PA Capitol & COVID Weekly Report: Legislative Leadership Elections, Re-Fighting The Election
While politicians and lawyers fight over the outcome of the Presidential race in Pennsylvania, the Senate and House focused on holding leadership elections for the new 2021-22 legislative session last week.
For the first time, two of the four legislative caucuses will be led by women. Senate Republicans elected Sen. Kim Ward (R-Westmoreland) to be Majority Leader and House Democrats elected an African American woman– Joanna McClinton (D-Philadelphia)– to be their leader.
The selections also reflect the election results and increasing geographic polarization of politics in Pennsylvania.
Republicans consolidated their hold on Senate and House seats in Western Pennsylvania and Democrats expanded in the five county Philadelphia region.
Here are the complete leadership rosters for three of the four legislative caucuses–
— Senate Republican Leadership: Interim President Pro Tempore: Jake Corman (R-Centre) [New]; Majority Leader: Kim Ward (R-Westmoreland) [New]; Appropriations Chair: Pat Browne (R-Lehigh); Majority Whip: John Gardner (R-Columbia); Caucus Chair: Bob Mensch (R-Montgomery); and Caucus Secretary: Ryan Aument (R-Lancaster).
— House Republicans Leadership: Speaker- Bryan Cutler (R-Lancaster); Majority Leader Kerry Benninghoff (R-Mifflin); Appropriations Chair Stan Saylor (R-York); Whip Donna Oberlander (R-Clarion); Caucus Chair Mike Reese (R-Westmoreland) [new]; Caucus Secretary Martina White (R-Philadelphia) [new]; Caucus Administrator Kurt Masser (R-Northumberland); Policy Chair Martin Causer (R-McKean).
— House Democratic Leadership: Minority Leader: Joanna McClinton (D-Philadelphia) [NEW]; Appropriations Chairman: Matt Bradford (D-Montgomery); Whip: Jordan Harris (D-Philadelphia); Caucus Chair: Dan Miller (D-Allegheny) [NEW]; Caucus Secretary: Tina Davis (D-Bucks) [NEW]; Caucus Administrator: Mike Schlossberg (D-Lehigh) [NEW]; Policy Chair: Ryan Bizzarro (D-Erie) [NEW]
Senate Democratic Leadership election was delayed because of the see-saw battle going on in the race for incumbent Sen. Jim Brewster’s seat in Allegheny County. As of this writing, Sen. Brewster leads his Republican opponent Nicole Ziccarelli by 30 votes out of 131,592 cast.
Hanging on the outcome is whether Senate Democrats picked up one seat or lost one.
2 Out Of 3
Republicans officially took two out of the three statewide row offices up for grabs in the election. Winning State Treasurer was Stacy Garrity over incumbent Joe Torsella and for Auditor General Republican Tim DeFoor in an open race for that post.
The only Democrat to win was Attorney General Josh Shapiro.
As of Thursday, counties have 42,766 mail-in ballots left to count of the 2,643,485 returned by voters, along with evaluating the remaining 60,000 provisional ballots of the 100,000 issued on election day. Read more here.
There were also 28,529 military and overseas absentee ballots cast for this election that counties are also being counted.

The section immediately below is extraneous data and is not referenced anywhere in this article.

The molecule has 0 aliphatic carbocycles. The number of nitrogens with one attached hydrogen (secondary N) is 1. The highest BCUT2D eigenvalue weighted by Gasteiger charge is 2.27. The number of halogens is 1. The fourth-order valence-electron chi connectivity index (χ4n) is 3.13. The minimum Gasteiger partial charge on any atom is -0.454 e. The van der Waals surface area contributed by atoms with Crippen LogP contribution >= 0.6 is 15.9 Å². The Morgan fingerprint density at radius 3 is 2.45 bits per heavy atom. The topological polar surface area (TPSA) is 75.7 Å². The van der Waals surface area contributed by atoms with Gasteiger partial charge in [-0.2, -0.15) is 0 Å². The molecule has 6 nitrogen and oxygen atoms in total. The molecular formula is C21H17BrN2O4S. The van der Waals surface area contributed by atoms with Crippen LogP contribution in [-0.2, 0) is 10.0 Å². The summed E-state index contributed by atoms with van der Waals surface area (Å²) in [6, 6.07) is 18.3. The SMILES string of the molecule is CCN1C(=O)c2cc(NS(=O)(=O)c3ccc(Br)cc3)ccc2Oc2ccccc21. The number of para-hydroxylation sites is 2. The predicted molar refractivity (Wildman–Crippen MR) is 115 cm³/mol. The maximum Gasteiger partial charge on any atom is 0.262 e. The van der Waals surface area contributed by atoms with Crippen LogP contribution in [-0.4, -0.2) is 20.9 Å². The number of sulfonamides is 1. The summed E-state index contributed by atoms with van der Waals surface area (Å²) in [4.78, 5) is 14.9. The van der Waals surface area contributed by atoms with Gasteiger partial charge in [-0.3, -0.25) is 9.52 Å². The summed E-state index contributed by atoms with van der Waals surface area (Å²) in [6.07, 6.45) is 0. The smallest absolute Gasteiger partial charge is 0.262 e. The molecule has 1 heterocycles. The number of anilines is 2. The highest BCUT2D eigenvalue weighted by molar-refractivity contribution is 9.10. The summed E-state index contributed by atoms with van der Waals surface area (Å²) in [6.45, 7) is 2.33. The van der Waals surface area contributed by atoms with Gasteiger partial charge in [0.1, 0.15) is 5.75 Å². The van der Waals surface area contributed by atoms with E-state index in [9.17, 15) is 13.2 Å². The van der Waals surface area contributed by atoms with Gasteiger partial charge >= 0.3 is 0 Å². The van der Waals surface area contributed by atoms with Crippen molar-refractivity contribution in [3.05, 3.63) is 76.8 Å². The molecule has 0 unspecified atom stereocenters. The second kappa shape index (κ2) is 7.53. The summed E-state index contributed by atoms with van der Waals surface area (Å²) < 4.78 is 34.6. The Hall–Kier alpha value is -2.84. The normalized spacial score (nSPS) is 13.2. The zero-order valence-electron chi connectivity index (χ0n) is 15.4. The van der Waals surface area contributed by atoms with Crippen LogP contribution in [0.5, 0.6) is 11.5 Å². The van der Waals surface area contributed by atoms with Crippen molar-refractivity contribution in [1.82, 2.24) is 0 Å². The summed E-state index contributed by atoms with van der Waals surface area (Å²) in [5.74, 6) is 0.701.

Approximately 10,000 mail-in ballots cast before election day, but received by November 6,are being handled separately by counties per the U.S. Supreme Court ruling.
Late Friday, a Federal Appeals Court ruled these late-arriving ballots should be counted, turning back a challenge by the Trump Campaign and Republicans. The ruling can be appealed. Read more here.
By law, counties in Pennsylvania must certify their election results to the Department of State by November 23.
Pennsylvania’s electoral college representatives will cast their votes for President on December 14.
As of November 14, Joe Biden has a 65,061 vote lead over President Trump in Pennsylvania. President Trump won Pennsylvania in 2016 by 44,292 votes.
Also on Friday, Secretary of State Kathy Boockvar said she would not be ordering a recount of any of the statewide races, including President, since no statewide candidate met the requirement of losing by one-half of one percent or less set by law. Read more here.
Dept. Of State Election Results. Voting Results Dashboard
Anything written here about the many legal challenges to the state election results by the Trump campaign and other Republicans would be out-of-date the minute it was written, so that will be left to those following in the media. Read more here.
Lt. Gov. John Fetterman, however, did make some news last week when he submitted an example of voter fraud to the Republican Lt. Governor of Texas who was offering a $1 million reward for voting fraud tips. Read more here.
The case submitted by Fetterman was of a Republican in Luzerne County who tried to register his dead mother to vote.
“Hey, Governor Patrick- it’s your counterpart in Pennsylvania.
“I’d like to collect your handsome reward for reporting voter fraud.
“I got a dude in Forty Fort, PA who tried to have his dead mom vote for Trump.
“I’d like mine in Sheetz gift cards pls.
“ps. The Cowboys blow.”
Both Senate and House Republicans here in Pennsylvania announced they would be conducting an investigation into the November election results, citing unspecified and unsubstantiated claims of fraud. Read more here.
It was reported the review is not likely to change the outcome. Read more here.
Sen. Pat Browne (R-Lehigh), Majority Chair of the Senate Appropriations Committee, sounded cautiously upbeat about the state budget at a press conference Thursday noting state revenues have surpassed projections, which he said will help legislators finish the FY 2020-21 budget. Read more here.
October state revenues were up $365.6 million over estimates and for the fiscal year $824.5 million. Read more here.
Continued revenue strength could make up for $1 billion or more of the state deficit, but the $5 billion deficit may be a tough hill to climb without additional federal aid.
Sen. Browne said the revenue numbers helped make the outlook a lot better for a potential final budget product this week.
The Senate will return to voting session November 16, 17, 18 and 19 and the House will be back for voting session November 18 and 19. Not a lot of time, especially since this legislative session ends on November 30 and with the Thanksgiving holiday in between.
More Bridge Tolls?